AO We’re still very much based between those two cities as a business. I split my time between Greenpoint, NY and Los Feliz, LA and we have a lot of collaborators in both cities – I even came close to getting an office in March 2020 but, thankfully, dodged that bullet! Being relatively unmoored actually turned out to be the best thing anyway. We have a lot of folks working remotely in Montreal and Mexico City. We’ve had frequent collaborators from the UK and Hong Kong, as well. I really feel like our geographic diversity has always been a major ingredient in our secret sauce as an agency. When you live in different cities and countries, you’re exposed to different things in your life. Different tv shows and movies you grew up with. Different fonts at restaurants, colour palettes in nature, different jokes and sentence structure. Having all these different perspectives is one of our biggest strengths as an agency and is a major contributor to what makes our work so different, which is why I wanted that message to be front and centre.
PT How has the team grown? Both literally and from a maturity/experience standpoint?
AO We’ve really grown our roster of collaborators, from core people to freelance specialists, like copywriters and animators with whom we work regularly. I’m always conscious of the type of agency I want to run. The dream used to be to grow to a huge size with a giant office – and maybe we’ll do that one day – but for now, I feel like keeping things boutique is nice. I really like the closeness of working on projects in a tight-knit way.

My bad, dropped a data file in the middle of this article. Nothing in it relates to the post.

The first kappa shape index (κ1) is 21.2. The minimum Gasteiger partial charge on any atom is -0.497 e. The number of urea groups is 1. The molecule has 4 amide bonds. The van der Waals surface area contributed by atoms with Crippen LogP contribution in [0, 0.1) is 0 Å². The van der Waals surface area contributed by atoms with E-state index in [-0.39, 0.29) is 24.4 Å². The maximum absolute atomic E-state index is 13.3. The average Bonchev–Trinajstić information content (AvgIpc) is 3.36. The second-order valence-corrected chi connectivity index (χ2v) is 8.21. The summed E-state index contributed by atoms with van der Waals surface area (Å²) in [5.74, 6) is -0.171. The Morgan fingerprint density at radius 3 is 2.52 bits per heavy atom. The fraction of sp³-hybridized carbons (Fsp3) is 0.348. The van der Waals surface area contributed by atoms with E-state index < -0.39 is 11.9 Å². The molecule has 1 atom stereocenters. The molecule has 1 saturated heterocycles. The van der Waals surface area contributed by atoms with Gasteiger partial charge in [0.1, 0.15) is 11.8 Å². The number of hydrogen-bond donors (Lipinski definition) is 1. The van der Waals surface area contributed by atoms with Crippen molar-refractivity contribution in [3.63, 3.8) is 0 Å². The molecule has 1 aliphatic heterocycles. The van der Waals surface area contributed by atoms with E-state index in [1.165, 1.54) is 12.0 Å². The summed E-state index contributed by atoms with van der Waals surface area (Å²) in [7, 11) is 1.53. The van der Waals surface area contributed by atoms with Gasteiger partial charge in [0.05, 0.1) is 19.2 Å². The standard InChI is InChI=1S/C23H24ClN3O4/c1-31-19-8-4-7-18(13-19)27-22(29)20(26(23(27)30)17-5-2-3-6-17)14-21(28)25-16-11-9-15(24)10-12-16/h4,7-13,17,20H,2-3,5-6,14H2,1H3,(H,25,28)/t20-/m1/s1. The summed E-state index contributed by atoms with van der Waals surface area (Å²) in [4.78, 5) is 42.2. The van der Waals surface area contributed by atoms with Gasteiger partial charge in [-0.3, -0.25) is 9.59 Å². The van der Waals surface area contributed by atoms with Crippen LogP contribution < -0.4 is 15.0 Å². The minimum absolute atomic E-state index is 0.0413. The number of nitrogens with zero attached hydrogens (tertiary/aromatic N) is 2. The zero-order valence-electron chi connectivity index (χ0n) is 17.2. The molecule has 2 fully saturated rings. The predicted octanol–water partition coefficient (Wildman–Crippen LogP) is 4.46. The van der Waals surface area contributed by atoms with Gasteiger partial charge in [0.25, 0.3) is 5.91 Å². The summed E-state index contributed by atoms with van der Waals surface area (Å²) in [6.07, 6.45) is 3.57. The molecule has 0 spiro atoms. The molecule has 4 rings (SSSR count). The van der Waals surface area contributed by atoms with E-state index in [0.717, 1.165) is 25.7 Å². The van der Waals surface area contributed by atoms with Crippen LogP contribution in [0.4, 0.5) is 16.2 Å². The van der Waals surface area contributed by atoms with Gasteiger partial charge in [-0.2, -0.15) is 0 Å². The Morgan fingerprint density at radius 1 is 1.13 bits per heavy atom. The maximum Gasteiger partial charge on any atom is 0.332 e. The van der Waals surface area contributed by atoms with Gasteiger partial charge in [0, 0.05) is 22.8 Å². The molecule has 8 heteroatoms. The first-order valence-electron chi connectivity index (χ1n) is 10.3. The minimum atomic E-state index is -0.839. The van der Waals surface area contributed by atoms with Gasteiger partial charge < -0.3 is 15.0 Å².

And as people, we’ve grown a bunch. I remember when I was younger, I’d hear bosses and clients harp on wanting ‘experience’ and I always found it annoying, because I didn’t think it was that necessary. I’d say something along the lines of “it’s even better that I don’t have experience because I can offer a fresh perspective!” I was such a little shit and it would even work sometimes, but now that we’ve been through every kind of creative project – for better or worse – imaginable, I can say that experience really does matter.
Our setup comes down to flexibility and autonomy.
PT What does a typical day look like for you as a studio?